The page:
Small village ,
Cbownee-ywa. Mebee-goo .
Route No. 24.
Authority.aW. Boxall, Esq., 1882.
This is one of the most important towns on the Irrawaddy.
Mr. Boxall arrived here in January, and endeavoured to hire carts to proceed with him all the way to Nyin-gyan. Finding this impossible, he hired carts to take him as far as Toung-tha, where he got carts without any trouble.
Leaving Myin-gyan the road takes a south-easterly direction to Yay-zee, two miles distant. The road is very bad, and would in the rains be almost impassable.
Small creek 60 yards wide, always fordable.
About a mile from Myin-gyan pass a small creek, about 60 yards wide, always fordable, the banks 15 feet high and steep. The country passed through is all cultivated.
Road bad and muddy ; mud sticky and dries very hard. The road lies through an open plain as far as can be seen. This is sparsely covered with scrub jungle. In the rains many places would be impassable for any number of carts. Yay-thit is a large village. The water is supplied from three wells, two nearly dry, the other apparently very old ; tlie water bad, and very little to be got.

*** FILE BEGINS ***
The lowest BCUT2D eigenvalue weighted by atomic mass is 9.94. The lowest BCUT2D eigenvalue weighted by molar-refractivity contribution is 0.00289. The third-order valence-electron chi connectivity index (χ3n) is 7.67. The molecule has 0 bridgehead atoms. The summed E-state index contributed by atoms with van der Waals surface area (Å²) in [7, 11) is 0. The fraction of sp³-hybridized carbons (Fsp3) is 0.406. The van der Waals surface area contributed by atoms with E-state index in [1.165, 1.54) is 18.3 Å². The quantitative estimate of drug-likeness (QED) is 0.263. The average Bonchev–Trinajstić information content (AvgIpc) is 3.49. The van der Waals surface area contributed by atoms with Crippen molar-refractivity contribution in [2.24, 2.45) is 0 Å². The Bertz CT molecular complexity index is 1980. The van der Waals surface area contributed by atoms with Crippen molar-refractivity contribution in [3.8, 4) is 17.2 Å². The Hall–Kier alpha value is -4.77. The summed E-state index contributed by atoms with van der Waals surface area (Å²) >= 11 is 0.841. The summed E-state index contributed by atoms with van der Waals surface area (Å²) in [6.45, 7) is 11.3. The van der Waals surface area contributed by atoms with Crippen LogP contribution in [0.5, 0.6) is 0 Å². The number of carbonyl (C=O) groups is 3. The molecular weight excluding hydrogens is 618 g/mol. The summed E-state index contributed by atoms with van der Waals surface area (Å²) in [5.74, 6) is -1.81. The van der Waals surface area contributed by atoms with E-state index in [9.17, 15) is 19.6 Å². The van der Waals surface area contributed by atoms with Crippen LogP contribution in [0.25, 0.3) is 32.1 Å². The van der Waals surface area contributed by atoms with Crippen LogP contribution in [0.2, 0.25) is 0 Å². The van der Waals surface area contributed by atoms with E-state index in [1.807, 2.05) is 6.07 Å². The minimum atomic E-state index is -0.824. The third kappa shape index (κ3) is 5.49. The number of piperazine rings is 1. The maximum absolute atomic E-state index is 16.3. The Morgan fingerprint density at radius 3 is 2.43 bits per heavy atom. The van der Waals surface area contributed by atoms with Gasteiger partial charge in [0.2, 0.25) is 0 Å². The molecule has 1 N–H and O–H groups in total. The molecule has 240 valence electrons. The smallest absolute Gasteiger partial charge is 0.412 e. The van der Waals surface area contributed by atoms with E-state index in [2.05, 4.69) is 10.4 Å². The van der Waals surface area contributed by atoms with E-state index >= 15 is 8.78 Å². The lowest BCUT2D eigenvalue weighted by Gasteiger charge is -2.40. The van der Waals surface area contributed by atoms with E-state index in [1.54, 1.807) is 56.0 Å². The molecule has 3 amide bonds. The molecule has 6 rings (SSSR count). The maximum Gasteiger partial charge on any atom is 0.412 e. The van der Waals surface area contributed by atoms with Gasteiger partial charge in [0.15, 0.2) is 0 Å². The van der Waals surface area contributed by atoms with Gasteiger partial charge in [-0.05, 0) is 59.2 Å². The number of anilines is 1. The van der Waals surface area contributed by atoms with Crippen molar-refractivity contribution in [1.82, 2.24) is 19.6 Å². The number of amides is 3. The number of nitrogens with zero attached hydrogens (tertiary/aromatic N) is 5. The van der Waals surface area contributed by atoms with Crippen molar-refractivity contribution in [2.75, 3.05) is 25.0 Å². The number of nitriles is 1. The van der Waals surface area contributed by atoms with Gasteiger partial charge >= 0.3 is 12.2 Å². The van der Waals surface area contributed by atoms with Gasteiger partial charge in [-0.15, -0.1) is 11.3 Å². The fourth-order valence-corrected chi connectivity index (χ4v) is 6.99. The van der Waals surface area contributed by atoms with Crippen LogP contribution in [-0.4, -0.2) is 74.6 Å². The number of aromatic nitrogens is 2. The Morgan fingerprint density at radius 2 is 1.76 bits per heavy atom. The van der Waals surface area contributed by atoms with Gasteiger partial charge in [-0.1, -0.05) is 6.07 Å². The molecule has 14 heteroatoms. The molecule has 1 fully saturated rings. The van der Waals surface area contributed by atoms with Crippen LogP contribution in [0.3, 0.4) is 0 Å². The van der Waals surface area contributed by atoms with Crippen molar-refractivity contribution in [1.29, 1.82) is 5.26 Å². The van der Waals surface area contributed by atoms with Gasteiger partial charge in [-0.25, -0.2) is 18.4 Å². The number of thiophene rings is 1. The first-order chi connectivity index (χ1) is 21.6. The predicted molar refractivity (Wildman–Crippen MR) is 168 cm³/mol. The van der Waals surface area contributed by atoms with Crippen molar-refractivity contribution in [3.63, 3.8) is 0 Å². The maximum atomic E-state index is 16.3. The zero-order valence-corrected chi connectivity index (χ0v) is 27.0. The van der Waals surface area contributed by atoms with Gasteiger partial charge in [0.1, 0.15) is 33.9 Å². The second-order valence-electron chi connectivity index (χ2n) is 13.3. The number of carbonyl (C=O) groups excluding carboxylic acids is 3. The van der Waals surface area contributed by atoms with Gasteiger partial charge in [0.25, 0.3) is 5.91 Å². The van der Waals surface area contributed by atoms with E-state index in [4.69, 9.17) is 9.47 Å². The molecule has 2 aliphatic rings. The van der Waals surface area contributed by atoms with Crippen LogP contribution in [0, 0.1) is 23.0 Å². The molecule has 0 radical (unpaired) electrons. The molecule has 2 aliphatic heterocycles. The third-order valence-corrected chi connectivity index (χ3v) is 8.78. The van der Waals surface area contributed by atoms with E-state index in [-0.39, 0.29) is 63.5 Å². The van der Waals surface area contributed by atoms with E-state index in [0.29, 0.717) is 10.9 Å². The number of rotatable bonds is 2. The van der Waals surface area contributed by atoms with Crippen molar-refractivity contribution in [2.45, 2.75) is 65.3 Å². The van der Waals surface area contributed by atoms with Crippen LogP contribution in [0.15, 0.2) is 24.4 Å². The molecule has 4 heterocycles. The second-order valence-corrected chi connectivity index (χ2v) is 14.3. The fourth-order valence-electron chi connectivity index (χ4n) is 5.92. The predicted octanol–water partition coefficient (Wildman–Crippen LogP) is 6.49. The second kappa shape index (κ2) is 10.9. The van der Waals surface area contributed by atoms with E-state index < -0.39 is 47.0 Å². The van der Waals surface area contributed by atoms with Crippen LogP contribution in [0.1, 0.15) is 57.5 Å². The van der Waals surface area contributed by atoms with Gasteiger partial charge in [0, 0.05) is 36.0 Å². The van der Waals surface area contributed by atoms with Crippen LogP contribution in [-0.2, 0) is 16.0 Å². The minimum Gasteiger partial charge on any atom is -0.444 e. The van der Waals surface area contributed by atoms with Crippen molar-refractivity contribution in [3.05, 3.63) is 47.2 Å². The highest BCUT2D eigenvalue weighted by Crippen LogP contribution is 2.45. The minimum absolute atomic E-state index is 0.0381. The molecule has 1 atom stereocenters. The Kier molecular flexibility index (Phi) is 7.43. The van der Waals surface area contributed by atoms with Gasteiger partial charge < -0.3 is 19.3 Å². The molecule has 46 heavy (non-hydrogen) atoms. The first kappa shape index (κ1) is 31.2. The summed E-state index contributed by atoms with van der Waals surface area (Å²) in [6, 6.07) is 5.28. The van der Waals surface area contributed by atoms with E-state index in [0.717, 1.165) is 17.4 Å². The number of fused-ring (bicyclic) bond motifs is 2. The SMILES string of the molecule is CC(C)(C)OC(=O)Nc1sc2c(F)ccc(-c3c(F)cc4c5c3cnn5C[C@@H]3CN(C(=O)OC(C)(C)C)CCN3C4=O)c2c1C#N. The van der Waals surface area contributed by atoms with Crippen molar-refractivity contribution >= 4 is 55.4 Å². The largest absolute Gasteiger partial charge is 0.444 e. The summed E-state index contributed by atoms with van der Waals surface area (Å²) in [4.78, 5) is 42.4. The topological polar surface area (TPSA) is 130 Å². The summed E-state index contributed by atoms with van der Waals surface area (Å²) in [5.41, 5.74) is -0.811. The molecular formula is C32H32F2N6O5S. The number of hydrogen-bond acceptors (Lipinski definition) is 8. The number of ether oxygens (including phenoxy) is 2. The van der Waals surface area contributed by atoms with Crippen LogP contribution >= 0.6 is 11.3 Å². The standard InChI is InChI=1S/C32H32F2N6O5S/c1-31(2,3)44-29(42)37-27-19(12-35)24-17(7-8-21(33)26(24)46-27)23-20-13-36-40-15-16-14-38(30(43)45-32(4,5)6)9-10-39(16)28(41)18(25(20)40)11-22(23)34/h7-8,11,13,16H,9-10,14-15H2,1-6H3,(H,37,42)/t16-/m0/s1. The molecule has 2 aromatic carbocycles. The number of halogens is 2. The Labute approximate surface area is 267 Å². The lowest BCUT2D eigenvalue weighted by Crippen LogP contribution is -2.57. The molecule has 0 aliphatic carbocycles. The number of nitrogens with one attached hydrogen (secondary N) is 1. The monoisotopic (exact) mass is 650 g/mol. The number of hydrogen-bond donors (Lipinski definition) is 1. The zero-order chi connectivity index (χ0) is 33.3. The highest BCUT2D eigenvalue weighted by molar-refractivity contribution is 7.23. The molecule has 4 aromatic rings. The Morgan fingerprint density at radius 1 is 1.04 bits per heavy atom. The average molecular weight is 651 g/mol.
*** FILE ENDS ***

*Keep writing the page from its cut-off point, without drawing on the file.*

Leaving Yay-thit pass at one mile a small village of about a dozen houses. From this point the road for about 2 miles is across cultivated land. The fields come close up to the road, which is narrow and in the wet weather must be heavy travelling. From this point it passes over very stony and undulating ground, and is so rough that a heavily laden cart would be in frequent danger of upsetting.
Nubbien is a very large village surrounded by a stockade made of thorny bushes. They could be easily set on fire, as they are very dry. The road goes on the outside of the village.
The water-supply is from a well outside the village. The water tastes brackish, owing no doubt to a sort of tank being close by, which at this time is half dry, and would probably be quite dry in March.
The road between Nubbien and this place passes over fields cultivated with cotton, til seed and maize, and is bad.
This village is on the bank of a small stream dry in February and never more than 2 feet deep ; its banks are steep and bottom sandy.
Crossing here you come to a place with several Paon-gyee kyoungs, and beyond there are some half dozen houses. The road again enters the same stream, and lies in its bed for about half a mile, and then reaches the first part of Toung-tha. The road up the bank is narrow and only sufficient for one cart.Crossing here you come to a place with several Paon-gyee kyoungs, and beyond there are some half dozen houses. The road again enters the same stream, and lies in its bed for about half a mile, and then reaches the first part of Toung-tha. The road up the bank is narrow and only sufficient for one cart.